3 Dos and 3 Don’ts in an Interview
There are a few things about interview conduct that you should know. It is very easy for you to overlook some of these. This article provides you with quick and helpful guide. This is not an exhaustive list. How many of these do you know already?
1. Greet your Interviewer(s) with a firm handshake and make eye contact
This is good manners and shows you know how conduct yourself during a first meeting. It might sound simple but it’s easy to forget. You might greet the person who picks you up from reception, but do you do this to the interviewers already seated?
2. Bring 2 printed copies of your CV with you
Sometimes interviewers are pulled in at that last minute and may not have had time to print out a copy of your CV. How prepared will you look when you pull out a copy for the interviewer? This shows you’re the kind of person that thinks ahead and considers what others might need
3. Make sure you have 1 or 2 good questions that you want to ask your interviewer
A great way to show an interviewer you understand the company and what it wants from you is to ask a good question. It also shows you’ve been listening. Done right, a good question can be the final confirmation the interviewer needs to choose you. Here is an example I think works very well as a last question: “Is there anything I can do to address any reservations you might still have?”
1. Do not insult or harshly criticise your current/former employer
It’s easy to get caught up and say something unflattering about your last job. Let’s face it. If everything was perfect, you might not be moving. Be strong and resist this urge. It will make your future employer wonder how you’ll describe them if/when you leave one day. You can acknowledge imperfections, if you really must, but try to provide mitigating factors.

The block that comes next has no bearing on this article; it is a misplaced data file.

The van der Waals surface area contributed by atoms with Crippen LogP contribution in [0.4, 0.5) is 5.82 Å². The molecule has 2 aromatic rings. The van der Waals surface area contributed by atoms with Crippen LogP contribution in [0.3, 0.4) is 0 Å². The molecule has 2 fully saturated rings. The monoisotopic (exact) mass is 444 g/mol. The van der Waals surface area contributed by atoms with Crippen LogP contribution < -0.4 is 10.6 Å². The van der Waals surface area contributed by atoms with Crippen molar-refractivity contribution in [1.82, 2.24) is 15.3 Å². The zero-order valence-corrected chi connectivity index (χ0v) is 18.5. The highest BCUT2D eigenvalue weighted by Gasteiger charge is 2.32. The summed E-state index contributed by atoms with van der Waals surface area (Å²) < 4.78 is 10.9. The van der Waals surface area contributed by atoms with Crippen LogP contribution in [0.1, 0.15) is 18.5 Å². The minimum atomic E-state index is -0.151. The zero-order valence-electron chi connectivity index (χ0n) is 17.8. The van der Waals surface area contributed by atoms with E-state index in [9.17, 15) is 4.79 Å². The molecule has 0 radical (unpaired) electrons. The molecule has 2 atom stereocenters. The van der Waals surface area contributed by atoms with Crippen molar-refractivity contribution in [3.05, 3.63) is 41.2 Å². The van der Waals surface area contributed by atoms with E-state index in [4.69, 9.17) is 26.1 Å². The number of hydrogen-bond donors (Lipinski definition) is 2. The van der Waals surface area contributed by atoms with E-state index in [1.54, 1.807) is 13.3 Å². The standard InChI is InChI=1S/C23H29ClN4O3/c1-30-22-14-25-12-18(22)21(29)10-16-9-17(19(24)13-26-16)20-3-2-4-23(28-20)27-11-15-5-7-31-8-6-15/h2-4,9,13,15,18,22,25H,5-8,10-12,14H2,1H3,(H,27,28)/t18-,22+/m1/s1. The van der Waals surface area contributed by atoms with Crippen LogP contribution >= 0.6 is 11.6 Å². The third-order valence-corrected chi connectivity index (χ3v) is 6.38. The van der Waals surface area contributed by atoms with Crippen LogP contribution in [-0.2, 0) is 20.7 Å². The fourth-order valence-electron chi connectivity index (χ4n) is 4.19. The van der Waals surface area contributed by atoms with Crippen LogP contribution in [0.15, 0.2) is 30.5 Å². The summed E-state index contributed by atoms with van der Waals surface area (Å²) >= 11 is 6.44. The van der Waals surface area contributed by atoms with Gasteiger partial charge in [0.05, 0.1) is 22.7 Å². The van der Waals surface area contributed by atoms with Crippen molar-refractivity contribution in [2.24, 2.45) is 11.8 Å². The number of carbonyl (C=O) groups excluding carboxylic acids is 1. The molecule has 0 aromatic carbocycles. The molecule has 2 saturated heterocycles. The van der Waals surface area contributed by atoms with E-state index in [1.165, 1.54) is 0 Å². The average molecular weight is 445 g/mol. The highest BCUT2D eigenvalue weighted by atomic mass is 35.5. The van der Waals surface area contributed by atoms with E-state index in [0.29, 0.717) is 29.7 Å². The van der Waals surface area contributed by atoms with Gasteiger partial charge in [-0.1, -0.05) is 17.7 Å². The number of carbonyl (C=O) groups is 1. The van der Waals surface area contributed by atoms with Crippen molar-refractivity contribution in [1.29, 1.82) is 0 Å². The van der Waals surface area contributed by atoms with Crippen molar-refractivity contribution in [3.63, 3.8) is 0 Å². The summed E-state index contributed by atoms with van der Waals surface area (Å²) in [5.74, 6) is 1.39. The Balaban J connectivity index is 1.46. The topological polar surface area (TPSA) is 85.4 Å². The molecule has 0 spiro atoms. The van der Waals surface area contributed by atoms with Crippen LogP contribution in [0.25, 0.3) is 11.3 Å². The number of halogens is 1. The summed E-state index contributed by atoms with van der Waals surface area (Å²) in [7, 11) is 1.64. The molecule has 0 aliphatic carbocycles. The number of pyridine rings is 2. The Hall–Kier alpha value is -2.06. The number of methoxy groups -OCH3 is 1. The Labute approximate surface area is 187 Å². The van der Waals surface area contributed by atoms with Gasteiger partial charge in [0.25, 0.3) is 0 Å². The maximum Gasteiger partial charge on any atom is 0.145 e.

2. Do not interrupt your interviewer
Nobody likes to be interrupted. A good interview will give you plenty of time to speak. When the interviewer speaks, put all your energy into listening. As a bonus, you come across better when you understand the questions you’re asked. Something you hear may inspire a good question for you to ask at the end.
3. Do not discuss desired salary
You may be tempted to ask, or the interviewer might ask you about your desired salary. Either way (unless you don’t have an agent representing you) you should avoid this topic. When money is discussed it takes the interviewer away from considering your qualities, to considering your cost. Make sure they believe you’re the right candidate and salary almost becomes an afterthought (if you fall within advertised range).
These are a few things that will help you increase your chances of acing that interview. One of these might be the difference between failure and success. It’s your responsibility to stack the odds in your favour. Are there any dos and don’ts you would add? Share your opinions with us and help someone out.
If you would like to discuss this further or have questions related to IT Recruitment in London contact us on email@example.com. You can also call 020 7566 1199 or visit our site and arrange a call-back www.sapientrecruitment.co.uk/contact